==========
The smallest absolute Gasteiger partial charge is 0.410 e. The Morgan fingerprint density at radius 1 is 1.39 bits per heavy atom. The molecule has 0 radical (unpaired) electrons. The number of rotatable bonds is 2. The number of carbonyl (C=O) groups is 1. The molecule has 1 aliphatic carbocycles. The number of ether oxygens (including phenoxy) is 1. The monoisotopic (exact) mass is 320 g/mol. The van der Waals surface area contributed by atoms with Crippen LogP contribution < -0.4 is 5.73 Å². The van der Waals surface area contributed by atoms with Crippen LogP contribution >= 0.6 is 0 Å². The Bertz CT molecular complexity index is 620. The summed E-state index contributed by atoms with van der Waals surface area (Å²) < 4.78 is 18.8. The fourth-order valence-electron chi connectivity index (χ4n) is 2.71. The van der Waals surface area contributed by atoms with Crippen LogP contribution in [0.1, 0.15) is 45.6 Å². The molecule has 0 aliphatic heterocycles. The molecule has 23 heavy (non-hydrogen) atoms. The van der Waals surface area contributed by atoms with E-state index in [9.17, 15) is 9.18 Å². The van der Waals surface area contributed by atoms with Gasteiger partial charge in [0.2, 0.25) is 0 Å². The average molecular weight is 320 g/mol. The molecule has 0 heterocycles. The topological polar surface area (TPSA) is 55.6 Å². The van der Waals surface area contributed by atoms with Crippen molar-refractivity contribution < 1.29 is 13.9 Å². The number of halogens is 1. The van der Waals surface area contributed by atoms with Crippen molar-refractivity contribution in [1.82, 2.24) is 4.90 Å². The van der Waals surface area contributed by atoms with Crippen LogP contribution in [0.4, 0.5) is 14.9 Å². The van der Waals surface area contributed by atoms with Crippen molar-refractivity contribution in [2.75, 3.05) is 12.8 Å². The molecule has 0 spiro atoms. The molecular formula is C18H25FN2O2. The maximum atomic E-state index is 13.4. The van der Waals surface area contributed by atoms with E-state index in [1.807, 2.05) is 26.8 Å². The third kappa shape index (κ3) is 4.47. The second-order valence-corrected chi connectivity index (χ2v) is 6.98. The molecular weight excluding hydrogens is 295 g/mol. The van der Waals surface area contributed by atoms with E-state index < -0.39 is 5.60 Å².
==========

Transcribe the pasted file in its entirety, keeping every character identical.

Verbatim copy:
The smallest absolute Gasteiger partial charge is 0.410 e. The Morgan fingerprint density at radius 1 is 1.39 bits per heavy atom. The molecule has 0 radical (unpaired) electrons. The number of rotatable bonds is 2. The number of carbonyl (C=O) groups is 1. The molecule has 1 aliphatic carbocycles. The number of ether oxygens (including phenoxy) is 1. The monoisotopic (exact) mass is 320 g/mol. The van der Waals surface area contributed by atoms with Crippen LogP contribution < -0.4 is 5.73 Å². The van der Waals surface area contributed by atoms with Crippen LogP contribution >= 0.6 is 0 Å². The Bertz CT molecular complexity index is 620. The summed E-state index contributed by atoms with van der Waals surface area (Å²) < 4.78 is 18.8. The fourth-order valence-electron chi connectivity index (χ4n) is 2.71. The van der Waals surface area contributed by atoms with Crippen LogP contribution in [0.1, 0.15) is 45.6 Å². The molecule has 0 aliphatic heterocycles. The molecule has 23 heavy (non-hydrogen) atoms. The van der Waals surface area contributed by atoms with E-state index in [9.17, 15) is 9.18 Å². The van der Waals surface area contributed by atoms with Gasteiger partial charge in [0.2, 0.25) is 0 Å². The average molecular weight is 320 g/mol. The molecule has 0 heterocycles. The topological polar surface area (TPSA) is 55.6 Å². The van der Waals surface area contributed by atoms with Crippen molar-refractivity contribution < 1.29 is 13.9 Å². The number of halogens is 1. The van der Waals surface area contributed by atoms with Crippen molar-refractivity contribution in [1.82, 2.24) is 4.90 Å². The van der Waals surface area contributed by atoms with Crippen LogP contribution in [0.4, 0.5) is 14.9 Å². The van der Waals surface area contributed by atoms with Crippen molar-refractivity contribution in [2.75, 3.05) is 12.8 Å². The molecule has 0 spiro atoms. The molecular formula is C18H25FN2O2. The maximum atomic E-state index is 13.4. The van der Waals surface area contributed by atoms with E-state index in [1.807, 2.05) is 26.8 Å². The third kappa shape index (κ3) is 4.47. The second-order valence-corrected chi connectivity index (χ2v) is 6.98. The molecular weight excluding hydrogens is 295 g/mol. The van der Waals surface area contributed by atoms with E-state index < -0.39 is 5.60 Å².